The work had a very quiet start, with strings and a ‘squeaky’ bass-effect from Gomez. More so than before in the concert, Kristjan Järvi was bringing piano or cymbals, say, in and out with very definite cues or strokes. As well as familiar pairings, such as of marimba and vibraphone, composer Simon Bainbridge used a variety of instruments, and so we had Gomez with the rarely heard bass-flute (Sarah O'Flynn), and we could sense, at times, that there was an underpinning beat to the whole concerto.

In one moment with Järvi, there was a strange face-off with Gomez as to whether he would play when directed. Then, as there were further games, and an encouraging gesture and grin from Järvi, it all seemed to have been in good spirits. A special feature of this part of the work was an extended section for oboe and soft bass. The concerto ended with downwards cascades of notes, finishing with Gomez.



End-notes

¹ Where one feels forced to give more of ‘an impression’, in more general terms, rather than describe the work and how it unfolded : completely unlike a fractal, where any part might give one the whole.

² It became especially true of the second half of the concert that being able to see so clearly what was happening was a distraction from listening (and so the opposite effect from hearing Colin Currie and The Colin Currie Group at this venue in an all-Reich concert)). The composition by Simon Bainbridge, which closed the evening, would actually have benefited from having closed eyes, had it not been realized too late.

³ This observation seems less unlikely, given that Jo Kirkbride’s programme-notes informed us that Pierre Boulez had commissioned the work, as one of three by Zappa that he recorded with The Ensemble Intercontemporain.

⁴ Apparently, according to Wikipedia® (@Wikipedia), Le bœuf sur le toit was originally to have been the score of one of Charlie Chaplin’s silent films (Cinéma-fantaisie for violin and piano).




Unless stated otherwise, all films reviewed were screened at Festival Central (Arts Picturehouse, Cambridge)

Monday, 22 June 2015

Boulez at 90 : Aldeburgh Festival at its niche best

This is an account of Boulez Exploration at Aldeburgh Festival’s Boulez at 90

More views of - or before - Cambridge Film Festival 2015 (3 to 13 September)
(Click here to go directly to the Festival web-site)


22 June

This is an account of the Boulez Exploration day, on Thursday 18 June at 3.00 p.m. (and 11.30 a.m.), at Aldeburgh Festival’s celebrations of Boulez at 90


On the face of it, Boulez Exploration sounds like a strange activity, but, with a strong communicator and respectful guide in the composer Julian Anderson (and the apt collaboration of Florent Boffard to give and bring out examples from the score (in the morning, it had been Quatuor Diotima : see below)), it was a chance to realize, during Aldeburgh Festival (@aldeburghmusic), just how much there was to explore in the realm of the compositions of Pierre Boulez.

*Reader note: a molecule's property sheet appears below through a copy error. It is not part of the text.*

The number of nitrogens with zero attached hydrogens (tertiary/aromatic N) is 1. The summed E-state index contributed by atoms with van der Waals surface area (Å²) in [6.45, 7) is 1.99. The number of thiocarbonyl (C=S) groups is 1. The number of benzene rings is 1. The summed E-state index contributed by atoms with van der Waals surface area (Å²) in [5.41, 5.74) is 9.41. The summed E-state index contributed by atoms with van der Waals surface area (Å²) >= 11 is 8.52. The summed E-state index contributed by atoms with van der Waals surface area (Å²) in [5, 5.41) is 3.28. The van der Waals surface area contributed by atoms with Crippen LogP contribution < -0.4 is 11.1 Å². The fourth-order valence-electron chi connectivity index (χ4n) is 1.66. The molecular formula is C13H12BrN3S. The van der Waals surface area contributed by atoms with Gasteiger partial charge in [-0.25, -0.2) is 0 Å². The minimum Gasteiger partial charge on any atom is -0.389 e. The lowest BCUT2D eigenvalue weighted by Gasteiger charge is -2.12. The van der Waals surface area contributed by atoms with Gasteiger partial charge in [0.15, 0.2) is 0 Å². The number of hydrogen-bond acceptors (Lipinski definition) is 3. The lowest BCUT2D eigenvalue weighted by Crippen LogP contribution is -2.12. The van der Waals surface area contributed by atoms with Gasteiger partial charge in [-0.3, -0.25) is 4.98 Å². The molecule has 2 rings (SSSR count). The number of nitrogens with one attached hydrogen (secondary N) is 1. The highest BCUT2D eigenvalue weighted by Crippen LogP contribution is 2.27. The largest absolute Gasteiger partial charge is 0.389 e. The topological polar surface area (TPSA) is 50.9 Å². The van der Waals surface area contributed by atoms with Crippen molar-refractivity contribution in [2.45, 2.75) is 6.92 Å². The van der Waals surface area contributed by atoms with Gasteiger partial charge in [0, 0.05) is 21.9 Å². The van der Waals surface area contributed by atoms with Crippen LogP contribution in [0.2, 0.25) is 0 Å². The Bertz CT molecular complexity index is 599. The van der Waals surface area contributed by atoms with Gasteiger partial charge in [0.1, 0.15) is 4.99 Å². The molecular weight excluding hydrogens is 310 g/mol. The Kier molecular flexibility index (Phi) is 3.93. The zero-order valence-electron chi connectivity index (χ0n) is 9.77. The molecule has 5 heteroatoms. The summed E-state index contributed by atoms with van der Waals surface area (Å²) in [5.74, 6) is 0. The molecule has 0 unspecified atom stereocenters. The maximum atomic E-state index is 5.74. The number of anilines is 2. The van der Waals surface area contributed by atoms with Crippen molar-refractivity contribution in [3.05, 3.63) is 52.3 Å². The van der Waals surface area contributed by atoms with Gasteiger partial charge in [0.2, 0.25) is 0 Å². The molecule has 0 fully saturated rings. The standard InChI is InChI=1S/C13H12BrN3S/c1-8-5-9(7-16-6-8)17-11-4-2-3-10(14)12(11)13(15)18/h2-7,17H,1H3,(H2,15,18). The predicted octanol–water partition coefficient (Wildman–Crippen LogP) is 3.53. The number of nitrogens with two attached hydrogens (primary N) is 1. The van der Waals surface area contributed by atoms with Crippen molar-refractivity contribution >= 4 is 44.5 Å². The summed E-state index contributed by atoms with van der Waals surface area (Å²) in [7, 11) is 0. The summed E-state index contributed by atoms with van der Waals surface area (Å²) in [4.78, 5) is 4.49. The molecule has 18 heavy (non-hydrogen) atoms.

Regarding Piano Sonata No. 3, one might have thought that one had heard a recording, but it became clear that the notion of incompleteness in itself meant that we did not have all the material, and Boffard even had a piece, in manuscript and courtesy of Boulez himself, that might not have been played in public before : at the end of Anderson’s exposition of the work to be heard, and before Boffard gave his performance, one questioner, envisaging that Boulez might not live forever, seemed quite perturbed that we might be left with no definitive version of the sonata...



Meanwhile, we had heard how Boulez had debated, and corresponded with, Stockhausen and Cage about the use of aleatory techniques (which Cage, we learnt, preferred to call ‘chance’), and had, after blasting them both (but without naming them) in an article in 1957 called Alea, had maybe shown them how it should be done in this piece. He had started with criticism, of other things, of Stockhausen’s Klavierstück XI, and its apparent scope for random performance of its elements : for Anderson and Boffard were agreed that the scope for playing such works from sight, and with decisions made on the spot, is limited, because one actually ends up needs to prepare one’s approach to the piece in advance (defeating what Stockhausen seemed to have aimed at, with elements that could be played in any order ?).

By contrast, and objecting to anything so arbitrary (if it were possible to play it that way), Boulez had provided choices, and, between them, Boffard and Anderson talked us through the instructions that he had given to the performer, and which were at their simplest in those for the middle movement (Formant 2), called Trope (a word, we heard, denoting a section inserted into a plainsong text) : start with any one of its four sections and play all four, from that point until one got back to where one began. (The titles of those sections (Texte, Parenthèse, Glose, Commentaire) are all evocative of the layers of interpretation of mediaeval religious texts (of all kinds).)